One thought that crossed my mind while reading about landscape is when people have conflicting views on what a particular landscape means. If one society sees a landscape as wealth when another society sees it as a place, there is a fundamental rift between these two societies. The example that comes to mind is the colonizing of America. The Europeans had a different way of viewing and interacting with the landscape which ended up in the decimation of Native American society and culture. As well as having different views about landscape, there is also a lack of empathy that pervades most all colonialism that is highly intertwined with landscape and place. The Europeans had no interest in seeing what the landscape meant to the natives and how they interacted with it.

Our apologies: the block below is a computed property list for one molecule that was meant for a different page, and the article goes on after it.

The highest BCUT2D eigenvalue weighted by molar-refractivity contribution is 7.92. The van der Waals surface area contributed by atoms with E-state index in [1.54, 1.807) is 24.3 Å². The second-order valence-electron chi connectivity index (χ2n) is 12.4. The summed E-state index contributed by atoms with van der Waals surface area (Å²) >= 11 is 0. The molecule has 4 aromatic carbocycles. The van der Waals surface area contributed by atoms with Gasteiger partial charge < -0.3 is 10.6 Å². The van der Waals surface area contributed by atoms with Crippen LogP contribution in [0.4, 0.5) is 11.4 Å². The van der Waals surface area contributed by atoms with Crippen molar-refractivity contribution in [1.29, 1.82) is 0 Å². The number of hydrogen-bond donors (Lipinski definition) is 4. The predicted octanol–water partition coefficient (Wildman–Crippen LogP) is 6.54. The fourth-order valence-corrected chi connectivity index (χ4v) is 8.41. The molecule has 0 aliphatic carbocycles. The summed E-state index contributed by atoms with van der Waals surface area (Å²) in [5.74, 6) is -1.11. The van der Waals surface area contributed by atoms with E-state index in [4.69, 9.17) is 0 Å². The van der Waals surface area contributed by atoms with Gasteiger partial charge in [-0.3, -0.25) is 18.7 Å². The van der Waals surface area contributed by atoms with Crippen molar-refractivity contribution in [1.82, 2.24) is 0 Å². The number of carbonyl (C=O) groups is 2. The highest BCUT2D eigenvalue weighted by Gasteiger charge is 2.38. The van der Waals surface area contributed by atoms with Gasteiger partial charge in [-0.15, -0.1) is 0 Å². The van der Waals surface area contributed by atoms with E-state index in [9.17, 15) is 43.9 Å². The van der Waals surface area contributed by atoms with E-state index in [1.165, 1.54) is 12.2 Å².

However, as in the case of Hudson and other artists who depict landscapes, their unique takes on what a certain landscape means can bring about greater understanding of said landscape. As we talked about in class, Hudson engrosses himself in the landscape and seems to try to understand the landscape as the lobstermen do. However, as an artist, he brings his own experiences and meanings to his paintings. While he cannot truly understand what the landscape means to those lobstermen because he is not one, a mutual appreciation for the landscape would seem to bring a deeper and more sophisticated view of the landscape. Not more sophisticated because he is an artist and artists are perceived as more sophisticated, but because there is a dialogue between the two perspectives which results in deeper connection and perceived understanding.